Julie Doiron writes songs so intimate and guileless that you occasionally feel as though you’ve accidentally cut into someone’s private phone conversation. “So, I’m writing this song to prove to myself that maybe I can write songs,” she sings absentmindedly on opening track “Cars & Trucks,” like a woman haphazardly making her way through a set of daily affirmations. You catch her in moments of self-doubt (“I Thought I Could Do It”), utter despair (“Homeless”), and, at times, rapture (“The Only”).
These plain, personal revelations are framed by fittingly unadorned arrangements—spare fingerpicking, airy electric-guitar harmonics, the occasional crunch of distortion or halo of pedal steel—and producer Rick White underscores the cozy quality by foregrounding Doiron’s warm, matte vocals. It’s beautifully unfussy and unfussed-over, but the immediacy of the writing and the sparseness of the presentation makes many of these tunes feel more like studies than fully developed songs. And because the sentiments here are so raw, it’s hard not to be overcome by great rushes of empathy—it’s a remarkable effect, but it means that the curiously organized tracklist, which ricochets between lovey ballads, mournful breakup songs, over-the-moon crush anthems, and self-flagellating anxiety, sends you on a jarring emotional rollercoaster.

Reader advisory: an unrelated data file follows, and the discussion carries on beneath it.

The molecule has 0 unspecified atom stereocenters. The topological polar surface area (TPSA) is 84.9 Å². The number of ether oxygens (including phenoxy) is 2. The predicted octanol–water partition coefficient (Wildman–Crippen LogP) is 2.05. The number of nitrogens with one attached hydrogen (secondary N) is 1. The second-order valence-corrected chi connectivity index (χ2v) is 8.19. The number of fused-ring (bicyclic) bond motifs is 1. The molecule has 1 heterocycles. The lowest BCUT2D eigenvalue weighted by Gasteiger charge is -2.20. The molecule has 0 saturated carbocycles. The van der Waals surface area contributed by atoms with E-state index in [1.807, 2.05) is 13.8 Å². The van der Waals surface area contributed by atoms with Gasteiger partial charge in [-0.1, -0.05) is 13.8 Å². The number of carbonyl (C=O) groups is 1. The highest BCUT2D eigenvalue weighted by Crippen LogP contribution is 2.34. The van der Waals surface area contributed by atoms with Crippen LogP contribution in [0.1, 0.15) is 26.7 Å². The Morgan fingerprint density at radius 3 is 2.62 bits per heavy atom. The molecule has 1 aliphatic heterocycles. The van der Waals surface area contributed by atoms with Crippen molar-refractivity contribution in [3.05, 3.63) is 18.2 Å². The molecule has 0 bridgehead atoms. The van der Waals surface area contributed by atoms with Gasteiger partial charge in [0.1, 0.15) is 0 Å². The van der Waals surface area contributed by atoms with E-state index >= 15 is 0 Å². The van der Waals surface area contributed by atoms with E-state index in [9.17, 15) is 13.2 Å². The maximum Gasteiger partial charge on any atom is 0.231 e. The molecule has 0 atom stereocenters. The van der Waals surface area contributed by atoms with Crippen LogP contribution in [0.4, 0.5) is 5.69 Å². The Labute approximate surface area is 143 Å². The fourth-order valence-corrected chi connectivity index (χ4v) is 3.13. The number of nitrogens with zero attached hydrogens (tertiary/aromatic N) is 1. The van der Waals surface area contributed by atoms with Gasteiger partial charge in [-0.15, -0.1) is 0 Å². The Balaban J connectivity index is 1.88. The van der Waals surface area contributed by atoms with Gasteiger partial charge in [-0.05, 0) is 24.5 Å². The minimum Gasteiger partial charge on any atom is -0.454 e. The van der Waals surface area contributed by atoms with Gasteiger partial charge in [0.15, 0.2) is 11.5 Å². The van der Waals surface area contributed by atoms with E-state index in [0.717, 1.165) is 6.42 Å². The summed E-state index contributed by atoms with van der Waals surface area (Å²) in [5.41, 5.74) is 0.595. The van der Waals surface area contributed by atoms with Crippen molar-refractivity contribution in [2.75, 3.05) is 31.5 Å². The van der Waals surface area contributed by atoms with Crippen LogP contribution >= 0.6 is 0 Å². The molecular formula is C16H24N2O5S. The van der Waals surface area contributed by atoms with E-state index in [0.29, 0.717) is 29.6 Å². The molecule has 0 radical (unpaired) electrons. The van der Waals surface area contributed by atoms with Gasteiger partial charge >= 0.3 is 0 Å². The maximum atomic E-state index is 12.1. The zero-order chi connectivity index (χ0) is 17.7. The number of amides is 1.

As inadvertent eavesdropping goes, this is a stunner; as a unified album, it’s a bit of a game of broken telephone.
Playlist picks “By the Lake,” “Another Second Chance,” “Where Are You,” “Homeless”